Ray Young Chu makes beautifully detailed paintings that don’t take themselves too seriously. Cute animals and laughter are always a good mix in my book.
Adam Voorhes has a great collection of commercial photo projects on his portfolio site. His exploded series (exploded frog pictured above) is my favorite, showing animals, and other mechanical objects dissected to reveal what’s inside.
This video reminded me of my 5th grade teacher who told my mom that If I kept listening to Metallica and Anthrax, and continued to skateboard that I would turn into a devil worshipping drug addict. Her nut job predictions didn’t come true since I became an atheist drug free vegan. Go figure. Watch the full video after the jump.
Beautiful/Decay Book 5 is officially in the building and we’re stuffing subscriptions as we speak. You have until midnight tonight to take advantage of our Biannual subscription sale and save some cash on your favorite Art & Design Book Series.
For those of you who want to start your subscription with Book 4 we can send you both books. Just put a note in the comment box when you check out saying whether you want your subscription to start with book 4 or book 5. After midnight all subscriptions will begin automatically with book 5.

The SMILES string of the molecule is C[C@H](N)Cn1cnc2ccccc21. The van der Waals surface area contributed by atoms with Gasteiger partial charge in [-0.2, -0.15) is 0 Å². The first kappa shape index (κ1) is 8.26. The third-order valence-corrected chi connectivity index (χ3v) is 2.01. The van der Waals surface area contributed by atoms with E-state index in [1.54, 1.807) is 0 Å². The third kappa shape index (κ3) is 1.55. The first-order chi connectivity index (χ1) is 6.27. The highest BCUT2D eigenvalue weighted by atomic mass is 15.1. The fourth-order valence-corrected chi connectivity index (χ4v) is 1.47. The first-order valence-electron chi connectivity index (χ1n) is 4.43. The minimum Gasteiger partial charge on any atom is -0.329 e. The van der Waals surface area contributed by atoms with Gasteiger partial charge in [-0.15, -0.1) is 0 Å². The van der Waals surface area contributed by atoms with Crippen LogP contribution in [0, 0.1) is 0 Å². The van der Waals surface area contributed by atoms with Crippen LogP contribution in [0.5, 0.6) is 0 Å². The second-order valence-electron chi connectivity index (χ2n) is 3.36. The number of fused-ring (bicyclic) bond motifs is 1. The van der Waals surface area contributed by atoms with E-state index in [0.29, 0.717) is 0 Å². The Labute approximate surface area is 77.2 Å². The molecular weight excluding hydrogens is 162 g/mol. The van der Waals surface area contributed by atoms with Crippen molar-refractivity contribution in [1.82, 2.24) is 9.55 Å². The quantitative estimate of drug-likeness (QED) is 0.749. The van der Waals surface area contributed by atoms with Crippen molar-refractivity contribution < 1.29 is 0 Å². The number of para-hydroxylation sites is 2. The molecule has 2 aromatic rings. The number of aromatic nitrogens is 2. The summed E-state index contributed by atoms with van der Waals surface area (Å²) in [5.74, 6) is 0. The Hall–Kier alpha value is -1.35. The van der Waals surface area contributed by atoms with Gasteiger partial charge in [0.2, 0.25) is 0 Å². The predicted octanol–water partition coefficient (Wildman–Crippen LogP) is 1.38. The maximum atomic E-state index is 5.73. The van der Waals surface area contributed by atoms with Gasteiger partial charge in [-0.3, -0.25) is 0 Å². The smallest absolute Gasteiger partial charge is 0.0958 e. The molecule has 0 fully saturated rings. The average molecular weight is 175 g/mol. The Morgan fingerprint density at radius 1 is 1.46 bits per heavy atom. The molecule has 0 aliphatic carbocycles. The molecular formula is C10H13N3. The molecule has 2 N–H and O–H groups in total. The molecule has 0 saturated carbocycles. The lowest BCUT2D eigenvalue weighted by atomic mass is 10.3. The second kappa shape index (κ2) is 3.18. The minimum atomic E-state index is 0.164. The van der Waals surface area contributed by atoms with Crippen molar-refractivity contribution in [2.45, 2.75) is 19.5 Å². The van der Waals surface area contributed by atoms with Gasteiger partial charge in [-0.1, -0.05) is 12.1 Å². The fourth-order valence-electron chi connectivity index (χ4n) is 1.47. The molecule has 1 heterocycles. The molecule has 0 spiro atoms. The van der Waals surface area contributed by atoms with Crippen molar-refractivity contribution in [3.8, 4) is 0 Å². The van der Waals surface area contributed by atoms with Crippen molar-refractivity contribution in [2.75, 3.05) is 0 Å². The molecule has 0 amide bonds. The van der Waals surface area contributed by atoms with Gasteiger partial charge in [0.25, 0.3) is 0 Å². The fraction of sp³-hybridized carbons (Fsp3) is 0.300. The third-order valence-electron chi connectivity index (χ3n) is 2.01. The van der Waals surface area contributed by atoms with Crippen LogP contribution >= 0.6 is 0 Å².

Everytime we go to the mailbox a new treasure awaits. Usually it’s an invitation from a gallery, or postcards promoting an illustrator or a discount card for Staples ( I love office supplies!). However every once in a while i’ll get something that catches my eye. Mograg Magazine (pictured above) is a themed magazine from Tokyo. It’s almost all in Japanese but from what I can tell they select a different theme for each issue (like b/d) and feature artists working in a wide variety of media. It leans heavy on the illustration side of things but there’s some good stuff inside.
I’m more interested in Holton Rower’s process of creating these abstract paintings than the final result. Sure the end result is beautiful but you’ll see what I mean once you watch the process video after the jump. It’s a simple technique that packs a lot of punch!
Aaron Storck’s paintings of piled up debris and excess junk will have your eyeballs jumping from one corner of his paintings to the next in a game of visual ping pong. The paintings are covered in literally hundreds of patterns, textures, logos, and other delicately painted details. He also does some installation and video work that you can check out on his site. A word of caution his site has a ton of audio and videos that start once you click on a link so if that sort of thing drives you nuts you might want to click on the mute button.